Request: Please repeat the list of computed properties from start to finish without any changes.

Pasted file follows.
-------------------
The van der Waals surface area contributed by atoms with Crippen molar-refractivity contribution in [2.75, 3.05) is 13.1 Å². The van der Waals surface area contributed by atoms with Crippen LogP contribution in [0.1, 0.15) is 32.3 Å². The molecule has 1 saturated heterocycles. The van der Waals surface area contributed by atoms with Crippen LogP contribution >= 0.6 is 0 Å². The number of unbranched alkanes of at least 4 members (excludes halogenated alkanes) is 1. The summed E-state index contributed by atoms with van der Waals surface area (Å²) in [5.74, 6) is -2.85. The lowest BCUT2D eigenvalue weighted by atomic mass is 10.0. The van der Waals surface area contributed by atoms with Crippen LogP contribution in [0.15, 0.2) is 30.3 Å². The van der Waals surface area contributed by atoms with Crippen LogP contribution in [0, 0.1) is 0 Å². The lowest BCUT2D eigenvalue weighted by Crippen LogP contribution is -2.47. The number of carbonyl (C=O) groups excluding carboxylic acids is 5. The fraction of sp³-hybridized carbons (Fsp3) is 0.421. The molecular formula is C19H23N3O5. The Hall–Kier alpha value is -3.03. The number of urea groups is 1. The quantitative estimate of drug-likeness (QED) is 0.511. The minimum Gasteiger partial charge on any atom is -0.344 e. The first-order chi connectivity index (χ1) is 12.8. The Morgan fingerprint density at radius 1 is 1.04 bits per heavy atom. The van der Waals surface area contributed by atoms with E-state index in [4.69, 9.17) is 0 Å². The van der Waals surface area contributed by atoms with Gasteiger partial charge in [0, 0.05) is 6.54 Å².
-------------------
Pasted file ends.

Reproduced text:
The van der Waals surface area contributed by atoms with Crippen molar-refractivity contribution in [2.75, 3.05) is 13.1 Å². The van der Waals surface area contributed by atoms with Crippen LogP contribution in [0.1, 0.15) is 32.3 Å². The molecule has 1 saturated heterocycles. The van der Waals surface area contributed by atoms with Crippen LogP contribution >= 0.6 is 0 Å². The number of unbranched alkanes of at least 4 members (excludes halogenated alkanes) is 1. The summed E-state index contributed by atoms with van der Waals surface area (Å²) in [5.74, 6) is -2.85. The lowest BCUT2D eigenvalue weighted by atomic mass is 10.0. The van der Waals surface area contributed by atoms with Crippen LogP contribution in [0.15, 0.2) is 30.3 Å². The van der Waals surface area contributed by atoms with Crippen LogP contribution in [0, 0.1) is 0 Å². The lowest BCUT2D eigenvalue weighted by Crippen LogP contribution is -2.47. The number of carbonyl (C=O) groups excluding carboxylic acids is 5. The fraction of sp³-hybridized carbons (Fsp3) is 0.421. The molecular formula is C19H23N3O5. The Hall–Kier alpha value is -3.03. The number of urea groups is 1. The quantitative estimate of drug-likeness (QED) is 0.511. The minimum Gasteiger partial charge on any atom is -0.344 e. The first-order chi connectivity index (χ1) is 12.8. The Morgan fingerprint density at radius 1 is 1.04 bits per heavy atom. The van der Waals surface area contributed by atoms with E-state index in [4.69, 9.17) is 0 Å². The van der Waals surface area contributed by atoms with Gasteiger partial charge in [0, 0.05) is 6.54 Å².